Presley indicated that he thought the Beatles had been a real force for anti-American spirit. He said that the Beatles came to this country, made their money, and then returned to England where they promoted an anti-American theme. The President nodded in agreement and expressed some surprise. The President then indicated that those who use drugs are also those in the vanguard of anti-American protest. Violence, drug usage, dissent, protest all seem to merge in generally the same group of young people.
Presley indicated to the President in a very emotional manner that he was &ldquoon your side.&rdquo Presley kept repeating that he wanted to be helpful, that he wanted to restore some respect for the flag which was being lost. He mentioned that he was just a poor boy from Tennessee who had gotten a lot from his country, which in some way he wanted to repay. He also mentioned that he is studying Communist brainwashing and the drug culture for over ten years. He mentioned that he knew a lot about this and was accepted by the hippies. He said he could go right into a group of young people or hippies and be accepted which he felt could be helpful to him in his drug drive. The President indicated again his concern that Presley retain his credibility.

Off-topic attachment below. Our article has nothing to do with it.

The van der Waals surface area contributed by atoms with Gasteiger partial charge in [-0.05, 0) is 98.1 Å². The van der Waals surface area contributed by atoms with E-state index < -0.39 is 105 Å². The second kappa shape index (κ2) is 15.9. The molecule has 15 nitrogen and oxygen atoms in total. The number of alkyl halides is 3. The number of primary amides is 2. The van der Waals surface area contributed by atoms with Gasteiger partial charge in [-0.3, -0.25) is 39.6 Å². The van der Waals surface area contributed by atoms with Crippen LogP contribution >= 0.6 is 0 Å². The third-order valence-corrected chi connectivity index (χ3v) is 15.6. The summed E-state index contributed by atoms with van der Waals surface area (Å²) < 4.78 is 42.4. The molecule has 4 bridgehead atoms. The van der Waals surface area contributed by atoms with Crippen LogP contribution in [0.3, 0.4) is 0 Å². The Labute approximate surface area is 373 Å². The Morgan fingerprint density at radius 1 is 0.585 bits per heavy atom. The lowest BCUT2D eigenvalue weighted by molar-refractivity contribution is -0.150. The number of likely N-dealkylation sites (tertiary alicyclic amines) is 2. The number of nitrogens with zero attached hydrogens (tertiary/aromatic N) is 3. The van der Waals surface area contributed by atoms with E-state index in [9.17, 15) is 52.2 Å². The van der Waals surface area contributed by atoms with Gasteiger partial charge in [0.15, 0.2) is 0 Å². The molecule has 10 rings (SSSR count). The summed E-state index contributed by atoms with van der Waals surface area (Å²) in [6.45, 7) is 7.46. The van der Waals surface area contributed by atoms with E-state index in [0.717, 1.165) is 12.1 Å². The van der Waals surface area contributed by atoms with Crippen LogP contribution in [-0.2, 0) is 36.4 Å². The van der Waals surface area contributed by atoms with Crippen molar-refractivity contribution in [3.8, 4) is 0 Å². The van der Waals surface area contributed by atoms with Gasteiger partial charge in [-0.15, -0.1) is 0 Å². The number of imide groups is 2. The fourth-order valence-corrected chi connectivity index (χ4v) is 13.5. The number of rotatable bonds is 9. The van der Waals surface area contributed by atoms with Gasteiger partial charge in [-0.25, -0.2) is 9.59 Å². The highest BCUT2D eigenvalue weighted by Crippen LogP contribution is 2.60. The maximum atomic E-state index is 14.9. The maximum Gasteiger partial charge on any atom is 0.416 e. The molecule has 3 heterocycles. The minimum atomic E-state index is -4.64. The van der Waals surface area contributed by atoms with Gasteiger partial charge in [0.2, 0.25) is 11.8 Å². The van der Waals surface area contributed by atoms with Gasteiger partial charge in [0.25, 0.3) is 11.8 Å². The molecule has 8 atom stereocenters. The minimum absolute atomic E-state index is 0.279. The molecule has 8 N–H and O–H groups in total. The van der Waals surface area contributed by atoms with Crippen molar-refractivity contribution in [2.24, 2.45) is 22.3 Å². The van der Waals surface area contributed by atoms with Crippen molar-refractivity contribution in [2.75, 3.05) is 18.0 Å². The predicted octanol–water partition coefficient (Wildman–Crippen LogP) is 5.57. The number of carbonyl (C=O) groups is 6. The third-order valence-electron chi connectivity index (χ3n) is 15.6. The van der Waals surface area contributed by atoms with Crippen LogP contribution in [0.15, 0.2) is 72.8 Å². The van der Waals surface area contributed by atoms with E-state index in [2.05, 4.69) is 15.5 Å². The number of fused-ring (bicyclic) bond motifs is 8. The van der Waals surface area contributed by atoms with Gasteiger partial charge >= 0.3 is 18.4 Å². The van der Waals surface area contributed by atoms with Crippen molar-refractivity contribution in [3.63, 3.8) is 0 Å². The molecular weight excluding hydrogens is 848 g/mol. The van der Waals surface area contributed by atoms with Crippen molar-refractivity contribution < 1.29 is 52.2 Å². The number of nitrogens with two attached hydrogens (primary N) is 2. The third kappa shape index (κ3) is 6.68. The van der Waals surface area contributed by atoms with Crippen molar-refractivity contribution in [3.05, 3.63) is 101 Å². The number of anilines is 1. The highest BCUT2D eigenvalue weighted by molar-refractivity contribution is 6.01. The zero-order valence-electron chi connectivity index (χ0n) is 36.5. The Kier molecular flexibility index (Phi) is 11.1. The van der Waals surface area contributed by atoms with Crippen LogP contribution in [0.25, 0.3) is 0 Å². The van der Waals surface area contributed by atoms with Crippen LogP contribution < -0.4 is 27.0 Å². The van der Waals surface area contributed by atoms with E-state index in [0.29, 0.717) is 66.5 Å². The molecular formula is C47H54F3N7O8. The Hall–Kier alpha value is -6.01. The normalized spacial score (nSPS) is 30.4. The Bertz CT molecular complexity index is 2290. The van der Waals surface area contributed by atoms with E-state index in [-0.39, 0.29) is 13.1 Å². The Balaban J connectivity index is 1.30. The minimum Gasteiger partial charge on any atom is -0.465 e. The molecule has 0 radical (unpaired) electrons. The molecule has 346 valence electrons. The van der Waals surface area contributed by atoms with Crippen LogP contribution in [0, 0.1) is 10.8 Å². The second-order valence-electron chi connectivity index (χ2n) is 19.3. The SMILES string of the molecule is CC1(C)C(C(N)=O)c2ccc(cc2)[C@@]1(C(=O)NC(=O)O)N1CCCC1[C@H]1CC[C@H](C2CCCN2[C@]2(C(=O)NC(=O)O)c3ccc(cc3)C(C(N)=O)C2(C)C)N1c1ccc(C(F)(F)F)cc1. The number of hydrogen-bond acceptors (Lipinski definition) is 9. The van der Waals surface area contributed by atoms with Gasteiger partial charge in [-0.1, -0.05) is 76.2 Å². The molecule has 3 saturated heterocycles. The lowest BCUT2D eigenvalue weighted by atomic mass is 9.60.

At the conclusion of the meeting, Presley again told the President how much he supported him, and then, in a surprising, spontaneous gesture, put his left arm around the President and hugged him.
The badge, aides later wrote, was an “honorary” one, but Elvis thought it was the real thing.
Both men would face swift falls from grace in the mid-1970s, between Nixon resigning in 1974 and Presley’s reliance on prescription drugs &mdash which, a former employee later explained, he saw as separate from the illegal drugs he was so eager to help police &mdash worsening in the lead-up to the heart attack that ultimately killed him. But the photograph would live on, as Nixon might have put it, in the nation’s collection of special mementos.
How Elvis Scored A Meeting With The President
Getty Images While no transcript of this meeting exists, Nixon likely accepted in the hopes that Elvis’ support of him would win over the younger generation.
While on his flight, Elvis penned a handwritten note to President Nixon in order to request a personal meeting.